The Story of Shane: How Wheelchair Basketball Changed My Life

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“Starting as a baby, I didn’t have it the easy way out. I was born with Caudal Regression Syndrome, an abnormal fetal development of the lower spine. In my case I am missing my tailbone and the bottom 2 or 3 I believe of the lower parts of it as well. Then, that’s only the beginning; with this I have hip dysplasia, abnormal height, and to top it off bowel and bladder disorders. From the beginning things are not looking so good. But I had a future to carry out. My grandmother, who raised me, never told me as an infant in the hospital that most never live more than 18 months. So, I fought my way out of that one. Then as I grew up that was how I was raised, fighting to do what most see as impossible.

Besides using a wheelchair, you could consider my childhood to be quite typical. I had friends (and foes), good times and bad times.  I can give the credit to my grandmother that taught me to teach myself. She never saw me as disabled or needy like other mothers do in this situation. If I wanted something, I would have to go for it. But something I can never thank her enough for is when she found out about disabled sports. As I continued to grow up, at school I would still join the P.E. classes and run the mile and try do as many activities as I could, even if I couldn’t do everything. My grandmother told me once that she saw me watching kids play and was sad that I couldn’t participate with them, as eager as I was.  But in what seems like a moment now I got introduced to Juniors Active in Wheelchair Sports (JAWS).

JAWS, a wheelchair sports program for children with disabilities, was first introduced to me when I was eight years old. Every Saturday I would be driven to Tucson and put in the sports chair to play and have fun with other kids with disabilities. Eventually as I grew older and wiser I began to learn and love to play disabled sports. I remember once that JAWS teams got to play in a couple of basketball games against the kids in Phoenix, and we won! That was one of my proudest moments. Thanks to Peter Hughes, he began afterwards to see a real potential for me in basketball, and for many years encouraged me to progress. When I was introduced to the Tucson Lobos Wheelchair Basketball team, I had no idea what my life had in store for me.

So fast forward a few years, November of 2015. That past August I hit a low point in my life. Shortly put, my grandmother had passed away while we were on a trip in Michigan. After the funeral, I had a lot to do. Getting back to Arizona, I had to almost redo my life. I decided as I made it back that my goal was to get to Tucson. With the help of my local church-Calvary St. David Christian Church I was able to locate an apartment, receive transportation there, and receive all the necessities and more to live. Then in Tucson, things just seemed to unfold for me. At the top of my list was basketball. From there, I started college, working towards a degree in Social Work.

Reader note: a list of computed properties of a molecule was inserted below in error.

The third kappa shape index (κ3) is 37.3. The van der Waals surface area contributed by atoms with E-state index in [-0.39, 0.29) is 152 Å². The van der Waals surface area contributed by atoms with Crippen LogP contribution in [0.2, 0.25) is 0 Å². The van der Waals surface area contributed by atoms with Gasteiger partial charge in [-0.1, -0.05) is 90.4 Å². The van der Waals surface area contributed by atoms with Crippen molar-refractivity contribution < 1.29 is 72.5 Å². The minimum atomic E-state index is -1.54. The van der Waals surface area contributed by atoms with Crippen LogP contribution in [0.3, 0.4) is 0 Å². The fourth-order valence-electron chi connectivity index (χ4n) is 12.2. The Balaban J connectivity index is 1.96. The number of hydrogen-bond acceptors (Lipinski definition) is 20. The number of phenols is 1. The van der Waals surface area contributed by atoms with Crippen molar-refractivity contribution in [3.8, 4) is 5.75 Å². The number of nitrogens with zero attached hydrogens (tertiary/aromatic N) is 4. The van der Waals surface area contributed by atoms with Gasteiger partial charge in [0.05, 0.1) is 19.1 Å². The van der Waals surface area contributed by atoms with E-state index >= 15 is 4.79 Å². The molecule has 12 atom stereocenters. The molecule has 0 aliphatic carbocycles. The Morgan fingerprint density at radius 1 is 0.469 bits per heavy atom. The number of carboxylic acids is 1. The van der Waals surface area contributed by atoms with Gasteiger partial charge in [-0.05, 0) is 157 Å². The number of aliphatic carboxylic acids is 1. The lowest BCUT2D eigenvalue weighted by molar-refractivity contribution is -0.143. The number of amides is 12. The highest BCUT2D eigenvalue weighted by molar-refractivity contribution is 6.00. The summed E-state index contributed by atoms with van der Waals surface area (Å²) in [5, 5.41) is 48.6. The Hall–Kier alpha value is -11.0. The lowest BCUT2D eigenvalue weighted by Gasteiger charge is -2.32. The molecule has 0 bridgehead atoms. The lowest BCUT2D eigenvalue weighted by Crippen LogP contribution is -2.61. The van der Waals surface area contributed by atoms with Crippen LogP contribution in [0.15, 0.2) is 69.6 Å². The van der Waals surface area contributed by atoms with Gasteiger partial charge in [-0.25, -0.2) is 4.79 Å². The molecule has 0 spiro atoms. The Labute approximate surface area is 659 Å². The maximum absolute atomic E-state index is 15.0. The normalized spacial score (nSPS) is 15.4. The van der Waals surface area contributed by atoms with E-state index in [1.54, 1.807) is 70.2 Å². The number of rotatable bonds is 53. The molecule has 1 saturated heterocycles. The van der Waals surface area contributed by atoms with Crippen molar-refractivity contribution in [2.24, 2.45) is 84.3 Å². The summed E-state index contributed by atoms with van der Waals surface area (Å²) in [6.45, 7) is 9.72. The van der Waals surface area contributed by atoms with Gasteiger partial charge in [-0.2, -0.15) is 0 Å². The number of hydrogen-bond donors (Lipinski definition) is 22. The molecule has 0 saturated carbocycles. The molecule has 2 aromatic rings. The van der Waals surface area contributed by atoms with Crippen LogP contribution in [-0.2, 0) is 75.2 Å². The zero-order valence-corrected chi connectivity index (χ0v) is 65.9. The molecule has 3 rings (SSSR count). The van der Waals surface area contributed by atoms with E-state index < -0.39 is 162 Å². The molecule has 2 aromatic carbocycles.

Today I am about to start my third semester at Pima Community College, and plan on transferring to Arizona State University (ASU) School of Social Work in a year. I am about to begin my second official basketball season with the Tucson Lobos. Let me talk about last season for a second. As a “freshmen” basketball player I had much to learn with little time to do it. But through it, I transformed into a new person. After many practices, I was asked to play in the first tournament of the season in Phoenix, and then was a ball handler at our tournament. In San-Diego I started to lead the team a little, where we won 79-40 I think. Then after that I began to play point guard and traveled to Phoenix again, Las Vegas twice, and then we made it into Louisville, where we began to work as a team ending up 11th in the nation. To sum it all up, I saw a huge change in me. On the court and off the court I developed leadership skills and learned to be humble.

So now today I stand, or sit technically, as a new person. This Fall I begin with this:  five college classes, a star player for a team I love, and beginning anew I will be heading up a new outreach program to promote wheelchair sports through Southern Arizona Adaptive Sports (SAAS),  to show possibly other kids like me what is possible. On a more personal level, I also want to include that emotionally wheelchair sports has been and will be something I will always keep with me through- my life. When I struggled with life after my grandmother passed, getting back into basketball was the only thing on my mind. It gave me an escape at first from the pain. As I continued with it I found new friends, a community I of people I could look up to, and opportunities that gave me happiness. At the same time, it taught me a lot about life, who I was as a person, and what I needed to change within me. So, I end with this, I am possible.”

 

Position: Programme Manager

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